Tamara L. Harper, Esq. has written an article entitled, “The Myths of Corporation Formation and Compliance” that provide further in depth analysis and detail of this topic. This article will be provided to you a not charge by sending an email to Tamara L. Harper and requesting such.
Correctly Classify Salaried Employees
An employer cannot just call a position exempt or give an employee an exempt “sounding” job title. In order for the position to be truly exempt, several criteria as set forth by California law must be met. There is critical and detailed analysis to be made for each exemption claimed, whether it is for a salesperson, administrative position, computer professional, executive/managerial position, or professional. Tamara L. Harper, Esq., uses a worksheet for each of the above type classifications in order to determine if the position is truly exempt. The worksheets are quite detailed. Each position has separately defined criteria and a different worksheet. Please contact Tamara Harper, Esq. directly to discuss the availability of these worksheets as they are specific to each particular situation and not for general use. This area has high potential for employer liability.
Correctly Determine Independent Contractors
Each agency (Franchise Tax Board; IRS; Labor Commissioner; Employment Development Department; Worker’s Compensation etc.) defines an independent contractor differently and it is almost impossible in California anymore to truly have an independent contractor that meets all of the criteria for each agency. This is another area that has high potential for employer liability and should be discussed on a case by case basis with your California employment attorney.
Make Sure Commission Payments
or Piece Rate Payments are Properly Paid
Payment of commissions upon termination and charge backs of unearned commission advances is a very complicated area of law with many challenges. If you have anyone you pay on a commission only basis, it is recommended that you seek the advice of labor law counsel, as there are minimum wage factors to be considered in addition to possible overtime issues.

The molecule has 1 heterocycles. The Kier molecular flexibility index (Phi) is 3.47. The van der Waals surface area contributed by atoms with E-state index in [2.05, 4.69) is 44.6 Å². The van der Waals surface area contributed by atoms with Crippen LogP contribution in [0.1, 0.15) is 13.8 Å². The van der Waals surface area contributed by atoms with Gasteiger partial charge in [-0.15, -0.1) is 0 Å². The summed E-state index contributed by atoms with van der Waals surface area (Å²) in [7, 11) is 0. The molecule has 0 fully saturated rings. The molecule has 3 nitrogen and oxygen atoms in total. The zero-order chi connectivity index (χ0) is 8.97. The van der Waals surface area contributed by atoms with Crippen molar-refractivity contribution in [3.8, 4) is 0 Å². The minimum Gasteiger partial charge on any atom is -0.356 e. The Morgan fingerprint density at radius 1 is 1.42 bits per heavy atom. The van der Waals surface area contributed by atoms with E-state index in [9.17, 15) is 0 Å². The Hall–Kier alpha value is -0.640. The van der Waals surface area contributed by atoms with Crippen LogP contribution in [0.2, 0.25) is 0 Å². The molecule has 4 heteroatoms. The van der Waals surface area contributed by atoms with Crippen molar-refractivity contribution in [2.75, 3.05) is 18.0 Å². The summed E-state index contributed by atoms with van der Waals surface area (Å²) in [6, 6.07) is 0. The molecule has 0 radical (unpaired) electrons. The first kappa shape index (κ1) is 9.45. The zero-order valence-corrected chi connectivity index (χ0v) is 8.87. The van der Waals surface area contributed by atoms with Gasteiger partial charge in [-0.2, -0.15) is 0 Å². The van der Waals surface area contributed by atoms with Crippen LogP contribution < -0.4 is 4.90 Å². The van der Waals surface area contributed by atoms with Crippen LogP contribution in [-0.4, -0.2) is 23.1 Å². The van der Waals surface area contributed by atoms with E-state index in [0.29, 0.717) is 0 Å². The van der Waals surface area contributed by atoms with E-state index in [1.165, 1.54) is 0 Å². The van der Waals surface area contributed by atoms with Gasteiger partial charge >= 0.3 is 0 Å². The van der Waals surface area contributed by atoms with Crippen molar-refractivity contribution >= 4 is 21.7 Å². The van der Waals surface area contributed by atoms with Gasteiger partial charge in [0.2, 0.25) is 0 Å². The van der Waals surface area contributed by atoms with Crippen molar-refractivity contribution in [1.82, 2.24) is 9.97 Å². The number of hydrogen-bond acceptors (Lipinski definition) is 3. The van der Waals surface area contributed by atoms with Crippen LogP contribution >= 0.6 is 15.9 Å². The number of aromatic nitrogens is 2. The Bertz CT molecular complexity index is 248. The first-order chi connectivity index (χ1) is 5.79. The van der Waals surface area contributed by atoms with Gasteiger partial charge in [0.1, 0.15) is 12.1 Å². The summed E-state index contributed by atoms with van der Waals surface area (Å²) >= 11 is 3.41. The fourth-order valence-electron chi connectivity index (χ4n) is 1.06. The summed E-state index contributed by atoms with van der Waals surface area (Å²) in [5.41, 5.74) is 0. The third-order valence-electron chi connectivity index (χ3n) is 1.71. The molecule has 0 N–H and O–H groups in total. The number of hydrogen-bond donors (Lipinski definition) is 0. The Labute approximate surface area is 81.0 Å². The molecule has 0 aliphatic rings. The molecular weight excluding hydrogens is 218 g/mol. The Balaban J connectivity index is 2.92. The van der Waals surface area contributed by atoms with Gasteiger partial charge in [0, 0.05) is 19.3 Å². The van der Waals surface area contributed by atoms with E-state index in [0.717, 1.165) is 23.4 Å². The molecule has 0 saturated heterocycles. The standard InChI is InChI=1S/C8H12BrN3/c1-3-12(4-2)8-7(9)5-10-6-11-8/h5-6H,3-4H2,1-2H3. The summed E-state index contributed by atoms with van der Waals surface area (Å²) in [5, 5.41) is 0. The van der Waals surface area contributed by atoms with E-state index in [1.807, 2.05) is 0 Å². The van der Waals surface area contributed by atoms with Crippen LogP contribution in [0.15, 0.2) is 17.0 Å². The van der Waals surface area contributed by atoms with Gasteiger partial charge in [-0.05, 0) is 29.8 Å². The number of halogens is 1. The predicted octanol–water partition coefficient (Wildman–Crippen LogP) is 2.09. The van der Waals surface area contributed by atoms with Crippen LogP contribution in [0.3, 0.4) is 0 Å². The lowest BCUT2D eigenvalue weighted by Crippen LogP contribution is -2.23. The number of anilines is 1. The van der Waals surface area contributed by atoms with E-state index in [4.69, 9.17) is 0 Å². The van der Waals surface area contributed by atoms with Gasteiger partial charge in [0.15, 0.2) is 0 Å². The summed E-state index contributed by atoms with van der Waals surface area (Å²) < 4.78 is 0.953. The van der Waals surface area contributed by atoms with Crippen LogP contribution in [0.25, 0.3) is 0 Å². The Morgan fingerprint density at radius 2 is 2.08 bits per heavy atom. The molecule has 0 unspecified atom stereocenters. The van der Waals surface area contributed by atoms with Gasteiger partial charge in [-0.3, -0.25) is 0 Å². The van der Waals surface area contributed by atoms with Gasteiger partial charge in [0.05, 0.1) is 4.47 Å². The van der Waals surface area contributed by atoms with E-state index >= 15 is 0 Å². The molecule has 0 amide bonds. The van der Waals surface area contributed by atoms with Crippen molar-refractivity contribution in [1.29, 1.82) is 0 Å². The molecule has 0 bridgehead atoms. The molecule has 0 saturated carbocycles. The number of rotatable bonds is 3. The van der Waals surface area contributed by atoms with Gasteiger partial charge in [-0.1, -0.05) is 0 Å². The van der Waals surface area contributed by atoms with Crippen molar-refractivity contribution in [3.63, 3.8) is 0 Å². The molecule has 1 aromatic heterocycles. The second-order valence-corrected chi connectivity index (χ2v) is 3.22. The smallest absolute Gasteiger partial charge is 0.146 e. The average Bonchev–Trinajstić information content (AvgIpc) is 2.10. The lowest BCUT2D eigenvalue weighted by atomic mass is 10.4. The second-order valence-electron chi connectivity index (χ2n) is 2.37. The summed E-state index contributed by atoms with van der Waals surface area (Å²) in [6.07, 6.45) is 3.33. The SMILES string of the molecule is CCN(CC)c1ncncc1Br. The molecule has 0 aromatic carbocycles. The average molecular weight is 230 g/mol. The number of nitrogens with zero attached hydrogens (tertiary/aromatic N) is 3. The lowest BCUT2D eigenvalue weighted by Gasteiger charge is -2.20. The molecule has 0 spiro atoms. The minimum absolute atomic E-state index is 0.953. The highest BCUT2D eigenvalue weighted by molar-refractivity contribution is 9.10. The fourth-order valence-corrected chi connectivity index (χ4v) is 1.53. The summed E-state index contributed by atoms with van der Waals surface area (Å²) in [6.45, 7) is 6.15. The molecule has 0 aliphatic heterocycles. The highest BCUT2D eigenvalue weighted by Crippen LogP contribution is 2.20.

You must pay sales commissions earned by outside salespersons no later than when you receive the money for the sale from the buyer. This rule prevails even after the outside salesperson leaves the company. Commissions are considered wages and thus are subject to the normal rules regarding timing of wage payments. If your commission plan delays payment of commissions until payment for a sale is received from a customer, and the time period for them to cancel has lapsed, the Labor Commissioner has exempted these wages from the normal final wage payment deadlines. You may continue to pay out commissions to a former employee after the employment relationship ends. However, the law is unclear as to whether you must send the former employee a check each time a customer pays for a sale that he/he has made, or whether you may continue to pay him/her on the normal pay schedule for all customer payments made within that period.
If you have the payment structure set up with a charge back provision for a long period of time, it may be a violation of the law. The withholding of commission payments earned upon termination in order to determine whether or not you need to charge back to the commission earned is illegal. Should this event arise, I recommend that you put the employee on administrative leave with pay, pending a discussion with California employment counsel, and then chose to terminate once the issue is sorted through on a case by case basis.
Staying in compliance with California labor laws is overwhelming. Tamara L. Harper understands how you all feel, as she is an employer too. Many of her clients felt the same way too before they worked with her. Ms. Harper’s clients have found as a result of working together, they feel confident in the final outcome of their situation.
Tamara L. Harper’s unique competitive advantage is that she is very approachable as an attorney, which makes her clients feel at ease and in capable hands and further brings twenty years of litigation experience as a trial attorney to the drafting table. Tamara Harper, Esq. is an aggressive fighter that is reliable and ethical. Ms. Harper not only offers quality work, but enjoys a good location in Westlake Village, California. Tamara L. Harper prides herself on her good personal and business relationships with clients, and uses her insight and knowledge to obtain successes for each client.
Tamara L. Harper, Esq., offers you the opportunity to be proactive in offering these nine strategies you can implement immediately to limit your risk and exposure to employee labor lawsuits. Useful tools are provided to you to use as checklists, tips and worksheets. However, should you face an employee lawsuit or Department of Labor or Department of Labor Standards Enforcement audit, I am here to represent you and advocate your interests.
Ms. Harper’s goal is to help navigate employers to safe harbors through the maze of employment regulations, give them peace of mind and advocate their best interests should they experience the painful process of employment litigation.